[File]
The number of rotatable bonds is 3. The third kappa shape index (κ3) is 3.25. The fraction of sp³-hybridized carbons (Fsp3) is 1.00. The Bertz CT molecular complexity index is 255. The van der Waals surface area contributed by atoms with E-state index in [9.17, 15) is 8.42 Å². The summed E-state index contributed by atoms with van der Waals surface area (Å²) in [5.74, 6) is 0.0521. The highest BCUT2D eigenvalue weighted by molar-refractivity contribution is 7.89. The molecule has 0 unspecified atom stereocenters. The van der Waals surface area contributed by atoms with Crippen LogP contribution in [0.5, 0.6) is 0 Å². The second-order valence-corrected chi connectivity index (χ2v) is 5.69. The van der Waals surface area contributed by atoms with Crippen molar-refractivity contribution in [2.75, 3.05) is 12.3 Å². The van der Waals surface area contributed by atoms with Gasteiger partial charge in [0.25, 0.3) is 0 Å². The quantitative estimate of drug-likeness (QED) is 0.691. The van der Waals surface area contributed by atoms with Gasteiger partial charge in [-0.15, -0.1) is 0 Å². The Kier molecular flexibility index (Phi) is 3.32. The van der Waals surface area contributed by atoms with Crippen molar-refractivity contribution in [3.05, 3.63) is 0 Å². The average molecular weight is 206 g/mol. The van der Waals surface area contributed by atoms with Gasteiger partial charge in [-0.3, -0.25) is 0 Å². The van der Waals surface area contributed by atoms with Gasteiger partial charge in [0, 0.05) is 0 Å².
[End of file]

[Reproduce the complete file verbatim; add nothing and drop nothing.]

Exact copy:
The number of rotatable bonds is 3. The third kappa shape index (κ3) is 3.25. The fraction of sp³-hybridized carbons (Fsp3) is 1.00. The Bertz CT molecular complexity index is 255. The van der Waals surface area contributed by atoms with E-state index in [9.17, 15) is 8.42 Å². The summed E-state index contributed by atoms with van der Waals surface area (Å²) in [5.74, 6) is 0.0521. The highest BCUT2D eigenvalue weighted by molar-refractivity contribution is 7.89. The molecule has 0 unspecified atom stereocenters. The van der Waals surface area contributed by atoms with Crippen LogP contribution in [0.5, 0.6) is 0 Å². The second-order valence-corrected chi connectivity index (χ2v) is 5.69. The van der Waals surface area contributed by atoms with Crippen molar-refractivity contribution in [2.75, 3.05) is 12.3 Å². The van der Waals surface area contributed by atoms with Gasteiger partial charge in [0.25, 0.3) is 0 Å². The quantitative estimate of drug-likeness (QED) is 0.691. The van der Waals surface area contributed by atoms with Gasteiger partial charge in [-0.15, -0.1) is 0 Å². The Kier molecular flexibility index (Phi) is 3.32. The van der Waals surface area contributed by atoms with Crippen molar-refractivity contribution in [3.05, 3.63) is 0 Å². The average molecular weight is 206 g/mol. The van der Waals surface area contributed by atoms with Gasteiger partial charge in [-0.3, -0.25) is 0 Å². The van der Waals surface area contributed by atoms with Gasteiger partial charge in [0, 0.05) is 0 Å².